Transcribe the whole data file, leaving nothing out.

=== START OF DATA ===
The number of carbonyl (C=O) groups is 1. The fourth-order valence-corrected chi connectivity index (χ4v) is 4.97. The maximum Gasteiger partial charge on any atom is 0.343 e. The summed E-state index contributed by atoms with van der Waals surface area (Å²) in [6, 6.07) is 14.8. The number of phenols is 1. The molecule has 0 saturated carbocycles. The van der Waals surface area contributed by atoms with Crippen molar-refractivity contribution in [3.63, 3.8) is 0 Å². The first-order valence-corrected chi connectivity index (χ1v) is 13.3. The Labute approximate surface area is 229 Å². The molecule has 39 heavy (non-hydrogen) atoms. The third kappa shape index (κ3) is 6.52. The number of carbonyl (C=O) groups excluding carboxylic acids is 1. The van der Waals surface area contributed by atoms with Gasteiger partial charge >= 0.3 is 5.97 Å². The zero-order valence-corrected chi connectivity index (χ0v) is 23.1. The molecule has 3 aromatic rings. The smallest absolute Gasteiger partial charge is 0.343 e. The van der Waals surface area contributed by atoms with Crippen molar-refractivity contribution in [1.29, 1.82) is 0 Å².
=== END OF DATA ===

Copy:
The number of carbonyl (C=O) groups is 1. The fourth-order valence-corrected chi connectivity index (χ4v) is 4.97. The maximum Gasteiger partial charge on any atom is 0.343 e. The summed E-state index contributed by atoms with van der Waals surface area (Å²) in [6, 6.07) is 14.8. The number of phenols is 1. The molecule has 0 saturated carbocycles. The van der Waals surface area contributed by atoms with Crippen molar-refractivity contribution in [3.63, 3.8) is 0 Å². The first-order valence-corrected chi connectivity index (χ1v) is 13.3. The Labute approximate surface area is 229 Å². The molecule has 39 heavy (non-hydrogen) atoms. The third kappa shape index (κ3) is 6.52. The number of carbonyl (C=O) groups excluding carboxylic acids is 1. The van der Waals surface area contributed by atoms with Gasteiger partial charge >= 0.3 is 5.97 Å². The zero-order valence-corrected chi connectivity index (χ0v) is 23.1. The molecule has 3 aromatic rings. The smallest absolute Gasteiger partial charge is 0.343 e. The van der Waals surface area contributed by atoms with Crippen molar-refractivity contribution in [1.29, 1.82) is 0 Å².